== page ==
We need to use new recruitment techniques, particularly ones that evaluate attitudes and transferable qualities like team work etc…Learning is not linked to in-work progression / succession. Employees do not know what they need to do to progress, to be mobile. We need to link education directly with succession. Learners are often mis-informed about the value of programmes. They are told that programmes will lead to work and they do not. We need to gain better guidance from learners as to the real value of their learning, both in work and pre-work situations. Learning is needed because of continuing change and uncertainty. Organisations and individuals need to be able to adapt, and that means learn. The ideal employee is a learning employee. There is a key problem of the low status accorded to vocational qualifications. We need governments, industry and the media to work together to jointly raise the status of ‘vocational’ education, to promote good attitudes to work and to celebrate success. There are many highly successful programmes we came across which can form the basis of bringing all the key stakeholders together. Economic policy and ministries of education in individual countries are often not connected sufficiently closely. Ministries of Education must play a key role in linking all the stakeholders together.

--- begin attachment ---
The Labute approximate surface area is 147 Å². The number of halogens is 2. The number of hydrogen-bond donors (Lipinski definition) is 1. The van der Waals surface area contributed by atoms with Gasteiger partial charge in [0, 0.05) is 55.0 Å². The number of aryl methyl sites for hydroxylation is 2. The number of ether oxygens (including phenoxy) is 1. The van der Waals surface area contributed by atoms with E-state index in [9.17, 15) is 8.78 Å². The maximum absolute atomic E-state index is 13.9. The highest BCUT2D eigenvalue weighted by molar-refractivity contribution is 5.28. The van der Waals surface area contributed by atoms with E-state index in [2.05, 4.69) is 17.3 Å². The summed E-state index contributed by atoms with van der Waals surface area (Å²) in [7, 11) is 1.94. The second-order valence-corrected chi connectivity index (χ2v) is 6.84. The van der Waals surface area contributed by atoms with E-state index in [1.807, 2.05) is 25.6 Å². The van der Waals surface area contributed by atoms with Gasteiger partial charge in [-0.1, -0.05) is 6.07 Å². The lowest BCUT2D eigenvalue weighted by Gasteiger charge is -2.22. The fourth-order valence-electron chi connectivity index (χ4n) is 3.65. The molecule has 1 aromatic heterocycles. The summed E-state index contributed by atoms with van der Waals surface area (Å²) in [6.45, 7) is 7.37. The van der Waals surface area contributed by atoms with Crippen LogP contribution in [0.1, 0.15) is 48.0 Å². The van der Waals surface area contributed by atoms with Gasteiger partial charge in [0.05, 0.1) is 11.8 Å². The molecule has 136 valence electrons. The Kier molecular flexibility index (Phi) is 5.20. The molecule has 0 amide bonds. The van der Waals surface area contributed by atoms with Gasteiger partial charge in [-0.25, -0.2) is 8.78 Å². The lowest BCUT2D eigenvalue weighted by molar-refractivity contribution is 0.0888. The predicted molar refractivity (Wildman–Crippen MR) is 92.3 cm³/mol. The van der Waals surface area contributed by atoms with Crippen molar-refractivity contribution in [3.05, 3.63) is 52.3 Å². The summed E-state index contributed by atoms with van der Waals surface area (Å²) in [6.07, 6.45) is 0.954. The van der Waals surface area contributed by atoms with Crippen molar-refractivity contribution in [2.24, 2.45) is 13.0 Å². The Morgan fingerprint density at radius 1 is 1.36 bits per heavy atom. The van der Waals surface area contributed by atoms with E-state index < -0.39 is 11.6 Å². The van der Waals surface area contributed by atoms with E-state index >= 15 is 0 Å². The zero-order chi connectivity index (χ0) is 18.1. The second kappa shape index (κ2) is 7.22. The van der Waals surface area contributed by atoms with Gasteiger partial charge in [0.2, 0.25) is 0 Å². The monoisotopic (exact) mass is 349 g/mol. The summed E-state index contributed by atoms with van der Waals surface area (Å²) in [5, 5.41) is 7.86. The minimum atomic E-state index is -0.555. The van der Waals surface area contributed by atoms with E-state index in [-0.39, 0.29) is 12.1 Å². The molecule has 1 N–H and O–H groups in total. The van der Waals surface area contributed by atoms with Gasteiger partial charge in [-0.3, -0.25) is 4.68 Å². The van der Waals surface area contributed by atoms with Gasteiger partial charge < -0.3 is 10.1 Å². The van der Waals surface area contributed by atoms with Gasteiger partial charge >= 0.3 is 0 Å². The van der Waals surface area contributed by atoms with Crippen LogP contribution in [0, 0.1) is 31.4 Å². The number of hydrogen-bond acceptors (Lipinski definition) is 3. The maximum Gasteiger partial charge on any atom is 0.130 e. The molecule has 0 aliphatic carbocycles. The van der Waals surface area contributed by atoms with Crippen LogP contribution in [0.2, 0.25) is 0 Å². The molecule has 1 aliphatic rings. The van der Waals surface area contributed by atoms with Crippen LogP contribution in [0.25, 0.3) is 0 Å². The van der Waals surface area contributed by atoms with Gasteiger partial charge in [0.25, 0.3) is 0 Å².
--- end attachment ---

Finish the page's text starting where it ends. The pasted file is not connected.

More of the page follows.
Feedback from interviews in more than 25 countries has persistently drawn our attention to one key point- that there is a significant disconnection between education systems and the needs of 21st century employers, both public and private. The match between what employers, individuals and governments seek and what respective education and training systems provide appears ill-fitting in many countries. Effective education for employment is now a core driver of economic globalisation. While the findings suggest some country-specific skills demands, the requirements are consistent across the world. Businesses and organisations in different countries are looking for individuals with a similar set of behaviours, skills and knowledge that can be adapted to specific work conditions. The global skills race is real and is intensifying. Levels of skills and education are vital components in the skills race and will increasingly determine the economic fortunes of many countries. Many education challenges are now related to behaviours. It is becoming increasingly important for workers to have the right attitude, a willingness to learn and an understanding of how to conduct themselves in the workplace. These are the transferable qualities that many employers are seeking. In order to deliver effective education for employment, we face the following key challenges: Developing shared employment profiles that connect employers to educators Incorporating knowledge, skills and behaviours into education and training programmes Building programmes that effectively stretch and develop these qualities for use in the real world Developing transferable qualities explicitly to connect academic with professional learning, progressively through the stages of learning Building comprehensive, progressive learning frameworks Developing and extending the quality of teaching Assessing and certifying learners appropriately Sharing and promoting best practice By focusing on quality assuring the education process, the outcome, the overall quality of the learner, is the focus. It is only by investing intelligently in effective education for employment that we can have stronger economies, more competitive business and more opportunity for individuals to survive and thrive in these challenging times. I believe we all have a responsibility to help address these issues. I would love to find ways in which we at Pearson could do more to help here in Colombia. Thank you.